Upon successful completion of this module, participants will:

  • Have in-depth knowledge relating to methods and techniques for the analysis and design of transmission and networks.
  • Understand the roles of network operators in maintaining the operation of transmission and distribution systems.
  • Understand how voltage and frequency are controlled in present-day power systems, and the challenges which will impact future systems, along with the potential solutions.
  • Understand fault phenomena in power systems and the reasons why these must be protected against.
  • Have broad knowledge of different means of providing power system protection and have the ability to specify and configure a number of widely-used protection schemes.
  • Understand future challenges and potential solutions to issues associated with future power system operation, control and protection.  

Optional modules (Choose 2 from 6)

Optional module 1

Power electronics conversion and control

The amount of power electronics devices connected to the power system is increasing every day and it is expected that almost all of the generated power in the near future will be interfaced through a power converter. Furthermore, the use of HVDC links both within AC power systems and between separate AC systems is also increasing, and converters are now a critical element of the modern power system, with a very strong influence over the performance and behaviour of the power system, during both steady-state and, in particular, during transient network conditions.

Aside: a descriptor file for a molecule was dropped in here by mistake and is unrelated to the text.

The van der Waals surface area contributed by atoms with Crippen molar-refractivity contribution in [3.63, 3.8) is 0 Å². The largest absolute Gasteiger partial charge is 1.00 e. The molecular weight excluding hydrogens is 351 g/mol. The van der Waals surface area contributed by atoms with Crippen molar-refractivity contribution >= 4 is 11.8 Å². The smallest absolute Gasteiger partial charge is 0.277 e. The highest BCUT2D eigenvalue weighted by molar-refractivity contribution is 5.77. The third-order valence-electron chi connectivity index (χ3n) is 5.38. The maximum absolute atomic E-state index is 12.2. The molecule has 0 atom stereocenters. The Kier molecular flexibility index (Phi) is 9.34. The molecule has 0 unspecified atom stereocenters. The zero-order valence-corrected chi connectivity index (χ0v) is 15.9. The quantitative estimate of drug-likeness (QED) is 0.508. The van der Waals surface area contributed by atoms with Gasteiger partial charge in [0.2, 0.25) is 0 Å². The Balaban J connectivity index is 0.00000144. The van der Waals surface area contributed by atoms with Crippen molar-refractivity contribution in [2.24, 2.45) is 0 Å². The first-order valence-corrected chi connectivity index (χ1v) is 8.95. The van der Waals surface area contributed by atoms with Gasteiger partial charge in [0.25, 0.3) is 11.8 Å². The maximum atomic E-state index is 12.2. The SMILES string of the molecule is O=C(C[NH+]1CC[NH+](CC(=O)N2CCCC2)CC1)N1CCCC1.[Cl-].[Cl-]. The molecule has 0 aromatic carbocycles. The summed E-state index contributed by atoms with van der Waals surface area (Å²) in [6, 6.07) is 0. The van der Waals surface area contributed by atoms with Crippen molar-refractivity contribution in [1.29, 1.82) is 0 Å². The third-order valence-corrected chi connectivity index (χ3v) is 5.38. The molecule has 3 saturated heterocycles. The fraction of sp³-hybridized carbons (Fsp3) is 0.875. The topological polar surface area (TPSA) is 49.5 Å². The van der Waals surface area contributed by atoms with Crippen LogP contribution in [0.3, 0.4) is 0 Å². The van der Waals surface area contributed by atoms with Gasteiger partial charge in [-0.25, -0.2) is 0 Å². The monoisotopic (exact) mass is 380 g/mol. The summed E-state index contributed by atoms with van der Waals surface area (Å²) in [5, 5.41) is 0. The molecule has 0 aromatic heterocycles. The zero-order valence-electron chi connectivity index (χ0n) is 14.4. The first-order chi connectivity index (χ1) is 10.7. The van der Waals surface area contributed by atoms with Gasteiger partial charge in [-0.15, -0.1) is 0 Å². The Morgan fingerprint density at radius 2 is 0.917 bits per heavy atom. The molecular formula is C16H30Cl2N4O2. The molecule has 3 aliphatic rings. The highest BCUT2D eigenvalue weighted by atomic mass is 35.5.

There are several advantages relating to power electronics, and these will be covered in the module. Power electronics allow optimal control of renewable energy sources, efficient energy transmission and flexible power system operation.  

This module focuses on power electronics topologies and control for grid-connected applications such as wind turbines, solar, energy storage, FACTS and HVDC transmission systems.

The syllabus will include:

  • An introduction to switching devices used in power converters and the most common topologies including controlled and uncontrolled rectifiers, DC choppers and inverters.
  • Review of power semiconductor devices:  Ratings, switching characteristics and limitations. 
  • Circuit Topologies: Principles of switched mode power conversion, DC-DC and DC-AC converters, switching frequency and thermal limitations.   
  • Modulation: Pulse with modulation and synthesis of AC waveforms.  
  • Control requirements for grid connected converters: synchronisation, current and voltage control loops.